The Group's information systems, personnel, facilities and products are subject to security risk. The Group is dependent on information technology systems for both internal and external communications and for the day-to-day management of its operations. The incidence and sophistication of cyber-security crime is on the rise and some Group companies operate in sectors where cyber-criminals are active.

 

Any disruption to the information systems could have significant adverse consequences on the Group's operations or its ability to trade. It could result in the loss of confidential information and intellectual property, which could affect the Group's competitive position and cause reputational damage.

Mitigation

Oversight by the Board ensures information and cyber-security risks have an ongoing and proactive focus with an integrated businesswide approach.

 

Over the last year, Group capabilities were further evolved and Information Technology and Product resources and capabilities were expanded.

 

The Group works with advanced technology partners to implement technology solutions as well as following industry-recognised frameworks.

 

Compulsory awareness training has been deployed to all employees, alongside a rolling real-life simulation programme which ensure that employees are fully aware of the external threats faced by individuals from attacks such as Phishing on a daily basis.

 

The Group also works with external cyber sharing partnerships, sharing best practice and threat information.

 

(End of extract)

 

2.2     STATEMENT OF DIRECTORS' RESPONSIBILITIES

(This statement is repeated here solely for the purposes of complying with Disclosure Guidance & Transparency Rule 6.3.5.  This statement relates to and is extracted from page 124 of the Annual Report 2016.  It is not connected to the extracted information presented in this announcement or to the Results announcement released on 28 September 2016.)

(Start of extract)

 

Statement of directors' responsibilities

 

The directors are responsible for preparing the Annual Report and the Group and Parent Company financial statements in accordance with applicable law and regulations.

 

Company law requires the directors to prepare accounts for each financial year. Under company law the directors must not approve the accounts unless they are satisfied that they give a true and fair view of the state of affairs of the Group and the Company and of the profit or loss of the Group for that period. In preparing these accounts, the directors are required to:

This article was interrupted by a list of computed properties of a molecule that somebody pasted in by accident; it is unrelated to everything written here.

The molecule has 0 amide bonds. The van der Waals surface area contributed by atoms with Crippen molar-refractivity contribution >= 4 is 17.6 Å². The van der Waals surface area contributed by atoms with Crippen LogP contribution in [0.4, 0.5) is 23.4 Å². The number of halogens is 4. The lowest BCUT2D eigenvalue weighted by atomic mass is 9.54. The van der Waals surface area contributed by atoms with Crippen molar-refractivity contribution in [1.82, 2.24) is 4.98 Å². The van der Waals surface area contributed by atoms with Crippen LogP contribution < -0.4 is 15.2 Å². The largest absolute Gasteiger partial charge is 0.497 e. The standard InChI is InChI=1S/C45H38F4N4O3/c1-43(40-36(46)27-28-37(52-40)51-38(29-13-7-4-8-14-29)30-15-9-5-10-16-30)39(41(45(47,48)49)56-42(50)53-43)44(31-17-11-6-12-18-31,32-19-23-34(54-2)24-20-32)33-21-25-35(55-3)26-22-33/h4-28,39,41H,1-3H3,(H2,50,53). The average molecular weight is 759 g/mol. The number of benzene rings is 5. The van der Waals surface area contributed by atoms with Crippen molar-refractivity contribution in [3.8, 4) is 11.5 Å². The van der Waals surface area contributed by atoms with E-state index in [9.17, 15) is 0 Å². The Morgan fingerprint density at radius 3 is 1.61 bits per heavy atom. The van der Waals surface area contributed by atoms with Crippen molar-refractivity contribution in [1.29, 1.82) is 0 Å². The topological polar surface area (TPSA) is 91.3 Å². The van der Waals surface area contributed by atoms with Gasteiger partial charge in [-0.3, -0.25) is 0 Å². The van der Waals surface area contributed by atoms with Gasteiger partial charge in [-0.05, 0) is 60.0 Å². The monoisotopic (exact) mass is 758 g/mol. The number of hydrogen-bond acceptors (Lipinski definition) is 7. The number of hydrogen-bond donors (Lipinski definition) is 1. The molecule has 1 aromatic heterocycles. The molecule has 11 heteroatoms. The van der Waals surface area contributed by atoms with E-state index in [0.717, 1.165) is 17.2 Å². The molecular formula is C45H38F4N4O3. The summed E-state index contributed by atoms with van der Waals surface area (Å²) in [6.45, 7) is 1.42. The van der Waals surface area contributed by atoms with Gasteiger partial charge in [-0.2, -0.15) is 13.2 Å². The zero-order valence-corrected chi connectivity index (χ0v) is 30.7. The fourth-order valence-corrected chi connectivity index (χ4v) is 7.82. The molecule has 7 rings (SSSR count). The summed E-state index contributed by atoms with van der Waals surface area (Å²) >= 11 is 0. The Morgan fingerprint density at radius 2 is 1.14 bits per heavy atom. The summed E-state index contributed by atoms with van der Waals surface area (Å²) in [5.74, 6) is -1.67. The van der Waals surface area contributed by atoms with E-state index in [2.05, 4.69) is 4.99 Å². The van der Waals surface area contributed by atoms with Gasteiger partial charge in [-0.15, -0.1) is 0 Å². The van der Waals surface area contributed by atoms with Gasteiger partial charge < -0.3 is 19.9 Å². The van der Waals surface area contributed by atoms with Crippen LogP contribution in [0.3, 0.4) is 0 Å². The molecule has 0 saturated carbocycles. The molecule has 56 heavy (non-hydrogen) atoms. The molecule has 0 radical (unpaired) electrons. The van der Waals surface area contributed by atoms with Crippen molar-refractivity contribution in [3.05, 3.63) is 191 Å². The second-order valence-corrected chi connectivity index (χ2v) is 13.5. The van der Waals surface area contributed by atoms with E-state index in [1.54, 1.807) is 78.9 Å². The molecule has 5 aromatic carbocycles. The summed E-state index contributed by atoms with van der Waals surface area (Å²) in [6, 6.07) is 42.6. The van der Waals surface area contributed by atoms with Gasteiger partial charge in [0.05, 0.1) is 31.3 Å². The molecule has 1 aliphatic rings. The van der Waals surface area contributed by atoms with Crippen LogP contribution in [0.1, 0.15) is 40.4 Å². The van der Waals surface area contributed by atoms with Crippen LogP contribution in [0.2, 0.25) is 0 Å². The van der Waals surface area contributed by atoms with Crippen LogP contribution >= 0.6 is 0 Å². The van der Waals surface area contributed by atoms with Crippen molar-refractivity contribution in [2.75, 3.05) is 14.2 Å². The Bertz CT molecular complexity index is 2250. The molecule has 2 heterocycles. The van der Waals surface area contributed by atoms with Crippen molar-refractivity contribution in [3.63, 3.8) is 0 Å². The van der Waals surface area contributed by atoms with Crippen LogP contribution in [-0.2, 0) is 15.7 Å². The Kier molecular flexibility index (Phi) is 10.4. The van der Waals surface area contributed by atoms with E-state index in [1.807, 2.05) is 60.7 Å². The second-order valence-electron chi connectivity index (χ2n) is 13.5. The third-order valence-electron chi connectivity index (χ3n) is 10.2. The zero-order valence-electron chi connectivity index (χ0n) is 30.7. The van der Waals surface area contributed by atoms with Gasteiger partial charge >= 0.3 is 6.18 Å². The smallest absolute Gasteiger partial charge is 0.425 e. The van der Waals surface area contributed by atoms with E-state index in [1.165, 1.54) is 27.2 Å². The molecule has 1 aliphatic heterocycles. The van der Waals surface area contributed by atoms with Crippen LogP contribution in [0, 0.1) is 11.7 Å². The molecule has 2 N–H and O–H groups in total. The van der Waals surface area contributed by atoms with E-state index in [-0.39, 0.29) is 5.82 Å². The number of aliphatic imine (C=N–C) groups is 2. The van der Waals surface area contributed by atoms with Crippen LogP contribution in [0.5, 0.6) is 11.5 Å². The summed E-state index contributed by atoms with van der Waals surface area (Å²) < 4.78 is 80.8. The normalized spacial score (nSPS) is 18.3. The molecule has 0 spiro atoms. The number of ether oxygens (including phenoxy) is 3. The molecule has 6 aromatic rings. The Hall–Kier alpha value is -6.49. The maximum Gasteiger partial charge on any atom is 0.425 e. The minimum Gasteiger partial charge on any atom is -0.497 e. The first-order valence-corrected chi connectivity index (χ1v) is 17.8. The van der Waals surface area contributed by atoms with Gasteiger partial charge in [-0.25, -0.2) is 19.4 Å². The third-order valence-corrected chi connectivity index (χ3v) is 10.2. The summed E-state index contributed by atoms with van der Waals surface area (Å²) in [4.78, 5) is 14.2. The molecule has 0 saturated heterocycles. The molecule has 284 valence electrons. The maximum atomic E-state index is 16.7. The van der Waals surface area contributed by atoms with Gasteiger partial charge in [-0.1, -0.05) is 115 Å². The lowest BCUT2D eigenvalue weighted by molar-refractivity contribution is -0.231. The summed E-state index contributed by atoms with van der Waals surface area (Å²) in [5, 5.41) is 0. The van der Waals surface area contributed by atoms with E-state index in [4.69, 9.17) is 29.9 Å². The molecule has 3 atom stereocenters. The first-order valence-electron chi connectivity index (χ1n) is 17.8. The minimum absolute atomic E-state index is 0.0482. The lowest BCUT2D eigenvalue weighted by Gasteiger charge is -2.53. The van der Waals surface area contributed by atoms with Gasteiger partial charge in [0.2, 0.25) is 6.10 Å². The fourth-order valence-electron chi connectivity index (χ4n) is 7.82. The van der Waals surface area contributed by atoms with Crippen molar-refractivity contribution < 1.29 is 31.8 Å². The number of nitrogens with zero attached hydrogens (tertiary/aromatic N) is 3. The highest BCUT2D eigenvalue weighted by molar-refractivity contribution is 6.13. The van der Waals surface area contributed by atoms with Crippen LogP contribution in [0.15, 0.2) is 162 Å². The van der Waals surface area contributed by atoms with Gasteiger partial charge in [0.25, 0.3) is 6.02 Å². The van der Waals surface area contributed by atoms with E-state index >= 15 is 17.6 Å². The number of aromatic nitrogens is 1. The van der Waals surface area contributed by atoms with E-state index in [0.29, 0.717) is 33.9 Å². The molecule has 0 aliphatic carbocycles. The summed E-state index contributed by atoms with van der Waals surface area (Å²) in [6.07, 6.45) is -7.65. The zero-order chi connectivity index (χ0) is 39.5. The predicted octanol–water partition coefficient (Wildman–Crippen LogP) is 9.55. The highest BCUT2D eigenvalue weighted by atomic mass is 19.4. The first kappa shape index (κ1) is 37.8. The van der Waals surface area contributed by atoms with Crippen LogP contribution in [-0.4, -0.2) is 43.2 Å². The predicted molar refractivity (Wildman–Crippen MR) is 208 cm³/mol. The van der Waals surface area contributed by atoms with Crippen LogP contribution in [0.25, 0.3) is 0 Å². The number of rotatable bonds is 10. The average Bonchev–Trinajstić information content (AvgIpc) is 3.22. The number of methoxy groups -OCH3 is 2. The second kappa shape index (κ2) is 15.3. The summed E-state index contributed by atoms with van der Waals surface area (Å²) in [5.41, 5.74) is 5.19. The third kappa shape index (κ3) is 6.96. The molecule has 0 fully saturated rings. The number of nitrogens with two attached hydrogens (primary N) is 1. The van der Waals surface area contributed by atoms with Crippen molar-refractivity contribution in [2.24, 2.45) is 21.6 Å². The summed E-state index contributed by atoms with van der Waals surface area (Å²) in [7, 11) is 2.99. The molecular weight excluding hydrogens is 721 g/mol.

•           select suitable accounting policies and then apply them consistently;

•           make judgements and accounting estimates that are reasonable and prudent;

•           state whether the consolidated accounts comply with International Financial Reporting Standards ("IFRS"), and the Parent Company accounts comply with applicable UK Accounting Standards, subject to any material departures disclosed and explained in the accounts; and

•           prepare the accounts on the going concern basis unless it is inappropriate to presume that the Group and the Company will continue in business.

 

The directors are responsible for keeping adequate accounting records that are sufficient to show and explain the Group's and the Company's transactions and disclose with reasonable accuracy at any time the financial position of the Group and the Company and enable them to ensure that the accounts and the Directors' remuneration report comply with the Companies Act 2006 and, as regards the Group financial statements, Article 4 of the IAS Regulation. They are also responsible for safeguarding the assets of the Group and the Company and hence for taking reasonable steps for the prevention and detection of fraud and other irregularities.

 

Directors' responsibility statement

The directors consider that the Annual Report, taken as a whole, is fair, balanced and understandable and provides the information necessary for shareholders to assess the Group's position and performance, business model and strategy.

 

Each of the directors (who are listed on pages 72 to 74) confirms that to the best of his or her knowledge:

•           the Group's financial statements have been prepared in accordance with IFRS as adopted by the European Union and give a true and fair view of the Group's assets, liabilities and financial position as at 31 July 2016 and of its profit for the financial year then ended; and

•           the Group directors' report and Strategic report include a fair review of the development and performance of the business and the position and performance of the Group, together with a description of the principal risks and uncertainties that the Group faces.

 

Signed on behalf of the Board of directors:

 

Andy Reynolds Smith                                                                          Chris O'Shea

Chief Executive                                                                                    Chief Financial Officer

27 September 2016

(End of extract)

 

 

 

This announcement contains certain statements that are forward-looking statements.  They include statements regarding the Company's intentions, beliefs or current expectations and those of its officers, directors and employees concerning, amongst other things, our results of operations, financial condition, liquidity, prospects, growth, strategies and the business we operate.  By their nature, these statements involve uncertainty since future events and circumstances can cause results and developments to differ materially from those anticipated. The forward-looking statements reflect the knowledge and information available at the date of this announcement and unless otherwise required by applicable law the Company undertakes no obligation to update or revise these forward-looking statements.

 


This information is provided by RNS
The company news service from the London Stock Exchange
 
END